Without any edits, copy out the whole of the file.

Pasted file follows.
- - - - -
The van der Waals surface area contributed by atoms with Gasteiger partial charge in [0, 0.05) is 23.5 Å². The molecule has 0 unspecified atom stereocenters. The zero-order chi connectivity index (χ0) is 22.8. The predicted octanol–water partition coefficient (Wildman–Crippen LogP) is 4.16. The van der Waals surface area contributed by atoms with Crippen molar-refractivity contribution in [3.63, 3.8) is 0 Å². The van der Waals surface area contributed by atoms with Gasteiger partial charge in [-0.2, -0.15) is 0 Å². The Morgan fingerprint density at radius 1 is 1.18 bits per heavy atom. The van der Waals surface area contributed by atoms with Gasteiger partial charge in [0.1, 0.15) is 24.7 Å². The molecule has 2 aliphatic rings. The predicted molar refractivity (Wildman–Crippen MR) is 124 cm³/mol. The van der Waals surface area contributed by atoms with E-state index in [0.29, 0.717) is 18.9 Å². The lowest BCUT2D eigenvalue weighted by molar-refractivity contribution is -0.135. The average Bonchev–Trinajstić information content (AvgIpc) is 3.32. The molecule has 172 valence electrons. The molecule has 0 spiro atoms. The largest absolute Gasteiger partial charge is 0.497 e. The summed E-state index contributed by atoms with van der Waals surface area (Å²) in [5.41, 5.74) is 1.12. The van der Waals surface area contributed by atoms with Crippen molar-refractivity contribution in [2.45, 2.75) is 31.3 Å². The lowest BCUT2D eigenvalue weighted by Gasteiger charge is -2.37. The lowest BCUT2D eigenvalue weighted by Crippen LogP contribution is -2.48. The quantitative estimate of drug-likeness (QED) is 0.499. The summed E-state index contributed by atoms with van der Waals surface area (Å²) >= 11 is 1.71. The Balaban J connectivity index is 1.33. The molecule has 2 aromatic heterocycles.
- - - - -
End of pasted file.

The van der Waals surface area contributed by atoms with Gasteiger partial charge in [0, 0.05) is 23.5 Å². The molecule has 0 unspecified atom stereocenters. The zero-order chi connectivity index (χ0) is 22.8. The predicted octanol–water partition coefficient (Wildman–Crippen LogP) is 4.16. The van der Waals surface area contributed by atoms with Crippen molar-refractivity contribution in [3.63, 3.8) is 0 Å². The van der Waals surface area contributed by atoms with Gasteiger partial charge in [-0.2, -0.15) is 0 Å². The Morgan fingerprint density at radius 1 is 1.18 bits per heavy atom. The van der Waals surface area contributed by atoms with Gasteiger partial charge in [0.1, 0.15) is 24.7 Å². The molecule has 2 aliphatic rings. The predicted molar refractivity (Wildman–Crippen MR) is 124 cm³/mol. The van der Waals surface area contributed by atoms with E-state index in [0.29, 0.717) is 18.9 Å². The lowest BCUT2D eigenvalue weighted by molar-refractivity contribution is -0.135. The average Bonchev–Trinajstić information content (AvgIpc) is 3.32. The molecule has 172 valence electrons. The molecule has 0 spiro atoms. The largest absolute Gasteiger partial charge is 0.497 e. The summed E-state index contributed by atoms with van der Waals surface area (Å²) in [5.41, 5.74) is 1.12. The van der Waals surface area contributed by atoms with Crippen molar-refractivity contribution in [2.45, 2.75) is 31.3 Å². The lowest BCUT2D eigenvalue weighted by Gasteiger charge is -2.37. The lowest BCUT2D eigenvalue weighted by Crippen LogP contribution is -2.48. The quantitative estimate of drug-likeness (QED) is 0.499. The summed E-state index contributed by atoms with van der Waals surface area (Å²) >= 11 is 1.71. The Balaban J connectivity index is 1.33. The molecule has 2 aromatic heterocycles.